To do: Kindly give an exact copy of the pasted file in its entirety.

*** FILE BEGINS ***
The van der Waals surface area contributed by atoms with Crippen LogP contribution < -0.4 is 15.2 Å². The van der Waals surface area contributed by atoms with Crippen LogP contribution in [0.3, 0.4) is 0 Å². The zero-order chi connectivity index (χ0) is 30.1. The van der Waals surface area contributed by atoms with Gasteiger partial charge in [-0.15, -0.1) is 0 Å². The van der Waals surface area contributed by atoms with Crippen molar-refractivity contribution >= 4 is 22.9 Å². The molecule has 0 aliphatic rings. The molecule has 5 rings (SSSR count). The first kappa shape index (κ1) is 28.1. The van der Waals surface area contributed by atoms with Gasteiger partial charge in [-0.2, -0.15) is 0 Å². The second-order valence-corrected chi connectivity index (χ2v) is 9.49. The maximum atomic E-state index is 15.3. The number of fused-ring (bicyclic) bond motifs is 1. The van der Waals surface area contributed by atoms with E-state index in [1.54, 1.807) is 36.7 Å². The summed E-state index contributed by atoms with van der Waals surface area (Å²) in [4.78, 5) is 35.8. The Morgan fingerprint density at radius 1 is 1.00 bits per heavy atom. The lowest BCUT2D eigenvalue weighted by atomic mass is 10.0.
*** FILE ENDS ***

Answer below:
The van der Waals surface area contributed by atoms with Crippen LogP contribution < -0.4 is 15.2 Å². The van der Waals surface area contributed by atoms with Crippen LogP contribution in [0.3, 0.4) is 0 Å². The zero-order chi connectivity index (χ0) is 30.1. The van der Waals surface area contributed by atoms with Gasteiger partial charge in [-0.15, -0.1) is 0 Å². The van der Waals surface area contributed by atoms with Crippen molar-refractivity contribution >= 4 is 22.9 Å². The molecule has 0 aliphatic rings. The molecule has 5 rings (SSSR count). The first kappa shape index (κ1) is 28.1. The van der Waals surface area contributed by atoms with Gasteiger partial charge in [-0.2, -0.15) is 0 Å². The second-order valence-corrected chi connectivity index (χ2v) is 9.49. The maximum atomic E-state index is 15.3. The number of fused-ring (bicyclic) bond motifs is 1. The van der Waals surface area contributed by atoms with E-state index in [1.54, 1.807) is 36.7 Å². The summed E-state index contributed by atoms with van der Waals surface area (Å²) in [4.78, 5) is 35.8. The Morgan fingerprint density at radius 1 is 1.00 bits per heavy atom. The lowest BCUT2D eigenvalue weighted by atomic mass is 10.0.